The wild ride that’s ensued since then taught me much. I’ve learned a metric ton about relationships, people, politics, motivations, and incentives. Most of that time, I was balancing two full-time jobs AND a family life. My wife is a saint. Hands down.
Next month will be my last month as Prez, but I’ll remain on the board. Since my name and my reputation are all wrapped-up in WoVO, I feel it’s important to stick around a while more. I hope that doesn’t prove to be a bad decision. We all must move on, and when I start to feel that I’m a hindrance rather than an asset, I’ll go.
Till then, I’ll beat the drum for integrity, ethical behavior, and just generally taking the “high road” in our profession. I understand much of that is open to interpretation. But that’s the BOLD thing about WoVO….we’ve really tried to put teeth into our talk. A founding member, but outside counsel – Rob Sciglimpaglia — penned three important documents for us. Rob has earned the privilege to appear before the US Supreme court if so called. I kinda think that gives him somewhat of a moral high ground from which to stand.
His “Best Practices for Producers” has stood the test of time from its inception 6 years ago, and I’m including it below in case you haven’t read (or in case you HAVE seen any one of a number of hair-trigger temper exchanges in the many online VO forums of late).
I wish I had a Bitcoin for every time I had to field the question from a prospective WoVO member that goes like this: “…Well, what’s in it for ME..?” Plenty, but that’s not the point. It’s what YOU can do for your community…for your fellow career voice actor…for WoVO.
There’s a definite place for this organization, and there’s a place for YOU in it.
Best Practices for Coaches and Demo Producers
In order to have a transparent and honest voice-over education market, it is suggested that voice-over coaches and demo producers follow these Best Practices, and always strive to:
1. Honestly evaluate a student’s abilities in a fair and objective manner, without regard for monetary gain.
2. Be fully honest and specific with students about the prospects of securing future work in the voice over industry and not speak in generalities. These prospects for future work should be based on substantial time of “on microphone” training with the student, preferably at least an hour, and should not be based on a cursory review, i.e., hearing someone speak “on the street”, or for a few minutes in a casual setting. Ideally, a student should be exposed to a mix of phone, live (classroom and studio), web-based and self-study training sessions.
3. Communicate students’ abilities to them in a fair and objective manner based on specific performance criteria.
4. When being engaged by a student, state the basis of all fees in writing, i.e., hourly, flat, etc., and fully state what the fees include and exclude. Provide a best estimate of the total cost of the student’s voiceover education to get them up to professional performance standards to be able to reasonably compete in the open market, PRIOR to the student engaging training services. It is understandable that every student is different, and that every student’s pace of learning is different. Therefore, strive to communicate with the student on an ongoing basis as to their progress so that they can assess their investment of time and money.
5. Never rush a student into producing a professional voice over demo until both coach and student are reasonably convinced that the student is ready to compete in the professional marketplace, and not tell the student they are ready simply to get them to pay more money for coaching, or to produce a demo. Not hinder the student’s ability to obtain a “second opinion” from another coach of their choosing as to their “readiness.”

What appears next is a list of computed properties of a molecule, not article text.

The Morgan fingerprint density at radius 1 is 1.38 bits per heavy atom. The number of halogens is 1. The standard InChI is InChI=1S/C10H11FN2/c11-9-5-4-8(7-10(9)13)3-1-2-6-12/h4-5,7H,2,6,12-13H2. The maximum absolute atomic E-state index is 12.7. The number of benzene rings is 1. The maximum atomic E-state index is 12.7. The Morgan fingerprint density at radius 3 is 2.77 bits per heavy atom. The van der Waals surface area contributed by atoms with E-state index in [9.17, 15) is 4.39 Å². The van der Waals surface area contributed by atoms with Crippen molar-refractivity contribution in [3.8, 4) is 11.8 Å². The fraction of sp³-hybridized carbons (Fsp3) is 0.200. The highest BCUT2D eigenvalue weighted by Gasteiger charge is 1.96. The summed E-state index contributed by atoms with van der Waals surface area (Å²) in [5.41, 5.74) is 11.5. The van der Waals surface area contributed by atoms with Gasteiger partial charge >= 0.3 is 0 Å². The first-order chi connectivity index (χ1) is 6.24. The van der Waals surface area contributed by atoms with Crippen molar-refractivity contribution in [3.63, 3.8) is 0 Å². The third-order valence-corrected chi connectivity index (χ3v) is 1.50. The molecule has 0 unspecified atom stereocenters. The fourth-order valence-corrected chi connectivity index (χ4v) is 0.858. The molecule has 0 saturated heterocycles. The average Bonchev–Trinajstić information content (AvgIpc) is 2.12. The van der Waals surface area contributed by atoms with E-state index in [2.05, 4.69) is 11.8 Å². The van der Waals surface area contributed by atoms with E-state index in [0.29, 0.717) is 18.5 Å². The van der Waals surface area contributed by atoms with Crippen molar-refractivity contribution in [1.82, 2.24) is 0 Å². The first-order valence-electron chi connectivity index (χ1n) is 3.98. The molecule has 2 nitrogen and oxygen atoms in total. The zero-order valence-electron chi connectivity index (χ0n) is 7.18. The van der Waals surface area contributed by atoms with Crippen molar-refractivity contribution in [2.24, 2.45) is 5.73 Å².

6. Not accept referral fees or “kickbacks” from demo producers, talent agents, casting directors or anyone else to which student might be referred for services, unless full disclosure is made to the student regarding such referral fees, and the student consents, preferably in writing.
7. If student’s demo is produced in house, have the demo match the student’s true and current abilities, meaning the demo will not be “overproduced” so that it misrepresents what the student can actually do if hired to do a professional session, or if called in by other professionals such as a Casting Agent or Talent Agent based on their demo.
8. Refrain at all times from acting as a talent agent for students, explicitly or implicitly offering to procure work for students, understanding that this is an inherent conflict of interest. The term “talent agent” means getting paid a commission or otherwise for procuring employment for the student. This should not be interpreted as referring business contacts or potential business to students as a favor.
9. Refrain at all times from acting as a casting agent for students or implying that by utilizing coaching or demo services, they will be eligible to be cast in projects the coaching or demo company may be producing in the future. Understand that this is an inherent conflict, and if promises or implications are held out as a benefit of utilizing a particular company, statistics will be provided as to how many of the coach’s or company’s students were in fact cast in projects the company had produced prior to the student agreeing to study with the company. As in 8 above, referring potential business to students gratuitously and not for a fee or commission is not being discouraged by this rule.
10. Promise to act competently with students at all times. In other words, if teaching areas of the industry in which the coach did not actually work, i.e., audiobook, commercial, e-learning, promos, etc., this will be disclosed to the student, the coach will refrain from coaching them, or will refer the student out to a teacher that is competent in that field or area, or obtain the students’ written permission to teach them in those areas.